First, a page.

Singapore's New Data Protection Regime – the Introduction of the Personal Data Protection Act
The PDP Bill sets out rules for collecting, processing and storing all personal data, whether in electronic or non-electronic form. This legislation has been eagerly awaited by both consumers and businesses in Singapore as this provides new safeguards over personal data and will bring Singapore's data protection law more in line with countries with well-established data protection regimes like the United States, the EU, Hong Kong, Australia and New Zealand.
From September to April 2012, three public consultation sessions were held by the Singapore Ministry of Information, Communications and the Arts (“MICA”) to obtain feedback on the proposed PDP Bill (a copy of the PDP Bill can be found here).
Most of the public agreed that the proposed data protection legislation is important and timely in protecting consumers’ personal data from misuse and the PDP Act will help strengthen Singapore’s reputation as a reliable and first rate global business hub.
Detailed public responses can be found here.
Overview of the PDP Bill
The main features of the PDP Act (based on the current PDP Bill) include:
- the application of the PDP Act to all private sector companies in Singapore as well as all companies located outside of Singapore that are engaged in data collection, processing or disclosure of such data within Singapore
- the requirement of at least one designated individual within each business organisation to be responsible for compliance with the PDP Act
- the requirement for business organisations to implement policies and practices to comply with the PDP Act - companies will have a "sunrise period" of at least 18 months from the date the PDP Act is enacted to put in place policies and practices that are necessary to comply with their obligations under the PDP Act
- the PDP Act imposes a general requirement to obtain consent for the collection, use and/or disclosure of personal data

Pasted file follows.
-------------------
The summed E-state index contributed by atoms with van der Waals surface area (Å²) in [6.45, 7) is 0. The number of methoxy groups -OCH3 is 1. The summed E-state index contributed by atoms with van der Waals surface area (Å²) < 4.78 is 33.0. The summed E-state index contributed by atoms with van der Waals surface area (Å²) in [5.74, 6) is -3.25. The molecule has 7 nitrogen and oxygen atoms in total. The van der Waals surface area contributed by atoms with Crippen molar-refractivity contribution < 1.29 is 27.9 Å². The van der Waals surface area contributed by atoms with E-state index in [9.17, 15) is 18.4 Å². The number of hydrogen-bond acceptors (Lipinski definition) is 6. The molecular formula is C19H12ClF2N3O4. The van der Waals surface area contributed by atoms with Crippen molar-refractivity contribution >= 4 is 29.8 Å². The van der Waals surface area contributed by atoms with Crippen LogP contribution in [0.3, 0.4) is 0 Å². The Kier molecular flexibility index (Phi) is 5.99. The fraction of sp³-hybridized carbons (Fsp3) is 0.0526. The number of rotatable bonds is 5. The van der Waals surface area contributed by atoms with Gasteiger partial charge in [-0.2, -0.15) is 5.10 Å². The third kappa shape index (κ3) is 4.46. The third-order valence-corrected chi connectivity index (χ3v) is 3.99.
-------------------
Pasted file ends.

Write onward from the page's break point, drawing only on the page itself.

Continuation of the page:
- allowing individuals to request access to their personal data held by business organisations in order to find out how organisations have used or are using the personal data collected, to correct any inaccurate information collected and to seek redress for suspected breaches of the PDP Act, and to withdraw their consent from future use of their data
- the introduction of a national "Do Not Call" ("DNC Registry") registry which adopts an "opt-out” approach such that individuals who do not wish to receive marketing messages or "cold calls" can register their Singapore telephone numbers with the DNC Registry
- the establishment of a Data Protection Commission ("DPC") to administer and enforce the PDP Act – the DPC can issue fines to companies of up to S$50,000 for "wilfully" breaching the terms of the PDP Act in relation to the collection, use and disclosure of personal data. Individuals can be fined up to S$5,000. Enforcement of such fines can be made through the Singapore Courts.
The PDP Act, once enacted, will provide individual consumers with greater protection over their personal data and enhance Singapore's reputation as an international business hub with a trusted and reliable data protection regime.